In this study, we aimed to investigate the feasibility of quantifying myocardial T2 at 3T in thalassemia and iron overloaded patients using a single-breathhold MESE sequence. Both T2 and T2* measurements at 3T were compared with those obtained at 1.5T in the same patients.

MATERIALS AND METHODS

3T MRI Protocol

A single-breathhold electrocardiogram (ECG) -triggered spin-echo sequence was implemented to map myocardial T2 on a 3T MRI scanner (Philips Achieva) with a six-channel cardiac coil. It was an accelerated MESE sequence (14,23) with a turbo factor of 2, partial Fourier and sensitivity encoding (SENSE) acquisition, permitting single-slice multi-echo T2 mapping within a single end-expiratory breathhold (~ 15 cardiac cycles). In brief, 2 k-space lines were acquired per TR (= 1 cardiac cycle) for each effective echo time. Both the first echo time and the echo spacing (between adjacent echoes) were chosen to be 5 ms. They were largely limited by the minimum duration of the selective 180° radio-frequency (RF) pulse, which was in turn limited by the maximum B1 of 13.5 μT (associated with 25 kW peak RF power) for body RF transmission. With turbo factor of 2 and an odd echo occupying the central k-space line, the first effective echo time (TE) was 5 ms and subsequent effective inter-echo spacing 10 ms. The total echo numbers were limited by the maximum allowable SAR and heart rates. Typically, they ranged from 10 to 12 (i.e., 5 to 6 echo images accordingly) for normal subjects and 8 to 12 for patients. Other parameters were acquisition matrix = 128 × 96, SENSE factor = 2, partial Fourier factor = 0.6, repetition time (TR) = 750–1200 ms, field of view (FOV) = 370–400 mm (dependent on patient size), and slice thickness = 10 mm for 90° excitation. Slice thickness of 30 mm was chosen for 180° refocusing to minimize the stimulated echo effects (31,32). ECG trigger delay was set to the late diastole to minimize the effect of cardiac wall motion. A double-inversion black-blood technique was incorporated to reduce flow artifact and enhance left ventricular (LV) wall delineation (14,33,34). To achieve minimum TE, a 1.97-ms 90° self-refocusing excitation pulse was used together with a 1.52-ms 180° refocusing pulse. Gradient crushers were applied around each refocusing pulse along all three directions with 0.68-ms duration and intra-voxel phase dispersion of 8.5 π (35) along each direction. The slice was positioned to cover the short-axis LV view at mid-ventricular level, which also included part of the liver. Before T2 mapping, B0 shimming was performed in a three-dimensional (3D) volume covering the whole heart region. To improve the T2 measurement precision, the single-breathhold acquisition described above was repeated three times at the same slice location during each exam for each subject. The three repeated trials or measurements were analyzed to obtain the average myocardial and liver T2.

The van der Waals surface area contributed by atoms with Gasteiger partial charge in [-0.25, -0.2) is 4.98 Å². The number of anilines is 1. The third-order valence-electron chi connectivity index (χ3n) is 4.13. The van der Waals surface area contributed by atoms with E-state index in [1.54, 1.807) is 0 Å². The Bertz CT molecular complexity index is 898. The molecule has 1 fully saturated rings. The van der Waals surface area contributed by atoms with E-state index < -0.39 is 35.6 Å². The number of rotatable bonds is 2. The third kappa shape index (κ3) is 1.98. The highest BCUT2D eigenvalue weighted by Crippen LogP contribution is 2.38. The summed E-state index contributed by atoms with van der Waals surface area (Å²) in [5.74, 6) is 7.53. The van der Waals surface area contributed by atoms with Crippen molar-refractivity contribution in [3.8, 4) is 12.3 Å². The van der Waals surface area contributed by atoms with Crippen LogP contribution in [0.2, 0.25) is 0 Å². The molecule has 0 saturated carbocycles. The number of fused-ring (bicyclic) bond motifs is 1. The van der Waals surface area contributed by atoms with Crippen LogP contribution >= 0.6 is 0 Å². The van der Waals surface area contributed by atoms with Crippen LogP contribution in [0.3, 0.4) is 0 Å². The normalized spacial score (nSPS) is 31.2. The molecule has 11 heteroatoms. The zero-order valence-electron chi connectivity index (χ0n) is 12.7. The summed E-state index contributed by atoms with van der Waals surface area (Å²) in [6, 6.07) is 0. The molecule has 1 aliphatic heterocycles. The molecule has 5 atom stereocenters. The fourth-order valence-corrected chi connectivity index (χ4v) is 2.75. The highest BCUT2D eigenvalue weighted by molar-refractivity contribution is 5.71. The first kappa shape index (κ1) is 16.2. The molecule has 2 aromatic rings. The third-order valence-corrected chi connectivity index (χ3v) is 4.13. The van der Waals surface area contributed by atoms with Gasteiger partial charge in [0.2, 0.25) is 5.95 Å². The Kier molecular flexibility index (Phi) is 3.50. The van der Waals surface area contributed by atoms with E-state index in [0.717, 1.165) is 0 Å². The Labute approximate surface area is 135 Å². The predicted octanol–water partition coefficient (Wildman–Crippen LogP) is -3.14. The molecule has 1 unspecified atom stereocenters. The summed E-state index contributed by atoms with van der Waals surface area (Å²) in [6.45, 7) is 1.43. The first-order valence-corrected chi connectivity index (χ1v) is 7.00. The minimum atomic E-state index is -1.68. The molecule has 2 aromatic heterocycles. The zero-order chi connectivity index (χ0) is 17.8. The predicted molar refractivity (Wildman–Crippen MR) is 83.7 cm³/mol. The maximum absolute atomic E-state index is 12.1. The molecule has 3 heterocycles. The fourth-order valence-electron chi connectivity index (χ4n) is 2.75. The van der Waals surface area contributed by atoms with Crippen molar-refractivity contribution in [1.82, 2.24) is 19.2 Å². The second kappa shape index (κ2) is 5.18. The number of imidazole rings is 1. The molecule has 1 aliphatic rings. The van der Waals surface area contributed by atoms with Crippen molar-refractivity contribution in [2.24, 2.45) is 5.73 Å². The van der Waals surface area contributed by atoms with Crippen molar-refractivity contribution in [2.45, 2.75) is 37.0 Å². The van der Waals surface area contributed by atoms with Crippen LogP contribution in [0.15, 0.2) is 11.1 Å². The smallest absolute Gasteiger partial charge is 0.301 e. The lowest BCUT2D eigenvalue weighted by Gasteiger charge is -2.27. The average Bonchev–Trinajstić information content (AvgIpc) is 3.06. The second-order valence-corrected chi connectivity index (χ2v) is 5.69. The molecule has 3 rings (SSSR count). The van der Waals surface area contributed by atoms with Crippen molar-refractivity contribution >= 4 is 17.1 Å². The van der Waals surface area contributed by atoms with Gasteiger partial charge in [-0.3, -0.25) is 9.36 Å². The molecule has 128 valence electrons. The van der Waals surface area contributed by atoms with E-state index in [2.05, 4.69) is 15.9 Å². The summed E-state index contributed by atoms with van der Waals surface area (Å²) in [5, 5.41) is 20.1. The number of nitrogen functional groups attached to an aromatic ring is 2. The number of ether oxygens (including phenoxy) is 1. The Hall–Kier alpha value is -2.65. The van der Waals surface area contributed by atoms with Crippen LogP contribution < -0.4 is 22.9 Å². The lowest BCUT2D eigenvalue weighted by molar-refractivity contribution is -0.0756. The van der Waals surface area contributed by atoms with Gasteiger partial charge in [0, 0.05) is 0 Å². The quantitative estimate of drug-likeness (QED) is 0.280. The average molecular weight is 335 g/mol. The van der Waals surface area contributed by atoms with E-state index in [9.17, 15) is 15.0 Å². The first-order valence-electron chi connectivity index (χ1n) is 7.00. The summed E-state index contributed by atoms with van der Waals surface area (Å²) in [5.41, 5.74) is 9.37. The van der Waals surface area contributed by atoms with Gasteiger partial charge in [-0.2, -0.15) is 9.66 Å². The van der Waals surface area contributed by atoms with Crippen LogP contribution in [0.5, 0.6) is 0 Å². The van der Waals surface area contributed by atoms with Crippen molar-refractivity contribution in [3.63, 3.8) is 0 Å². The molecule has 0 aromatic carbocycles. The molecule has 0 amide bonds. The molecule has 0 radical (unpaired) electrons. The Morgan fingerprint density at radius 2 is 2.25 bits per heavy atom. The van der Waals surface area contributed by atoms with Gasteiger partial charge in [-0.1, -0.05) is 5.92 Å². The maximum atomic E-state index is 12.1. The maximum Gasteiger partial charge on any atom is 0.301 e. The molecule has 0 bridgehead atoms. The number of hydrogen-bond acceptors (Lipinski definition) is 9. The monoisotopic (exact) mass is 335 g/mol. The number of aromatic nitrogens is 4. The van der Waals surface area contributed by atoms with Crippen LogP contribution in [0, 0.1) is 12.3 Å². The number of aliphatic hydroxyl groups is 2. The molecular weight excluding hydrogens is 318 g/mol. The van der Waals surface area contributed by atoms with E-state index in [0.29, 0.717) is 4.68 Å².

T2* mapping was also performed in the same imaging slice using a ECG-triggered multi-echo MEGE sequence (13) with a single end-expiratory breathhold (~9 cardiac cycles). Relevant imaging parameters were echo number = 25, flip angle = 20°, turbo field echo factor = 4, and black-blood preparation. For normal subjects, the first TE and subsequent echo spacing were set to 3 ms and 2 ms, respectively. For patients, they were 1.56–2 ms and 1–2 ms, respectively, depending on the severity of iron overload in heart.

Analysis Procedure

For analysis, a region of interest (ROI) was placed within the interventricular septum and within the liver. For the liver, regions with large blood vessels were excluded from the ROI. T2 and T2* values were calculated by nonlinear curve fitting of the ROI signals to a mono-exponential model with floating baseline noise (36,37) using a customized software programmed in Matlab (The MathWorks, Inc., Natick, MA). To quantify T2, identical heart or liver ROIs were used to analyze the three single-breathhold acquisitions but with slight position adjustments to account for the motion between the three breathholds. The mean T2 values were then calculated from the three measurements.

MRI Data Acquisitions

The MESE T2 mapping sequence was first used to quantify the T2 value in the 2% agarose gel phantoms with varying MnCl2 concentrations (0 to 1 mM with 0.1 mM increments). The sequence parameters were FOV = 240 mm, thickness = 10 mm and TR = 1 s with one repetition only.

Before patient study, eight normal subjects (23–31 years with mean age 25.8 ± 2.9 years) were scanned to measure normal myocardial T2. To assess the measurement reproducibility, T2 values were measured in two of eight normal subjects on 3 different days within 1 week. To examine the effect of B1 inhomogeneity on myocardial T2 quantitation, one subject was scanned with six different flip angle sets by using six RF calibration scaling factors (0.7, 0.8, 0.9, 1.0, 1.1, and 1.2, respectively, with 1.0 corresponding to the automatic scanner calibration based on the total MR signal within the imaging slice).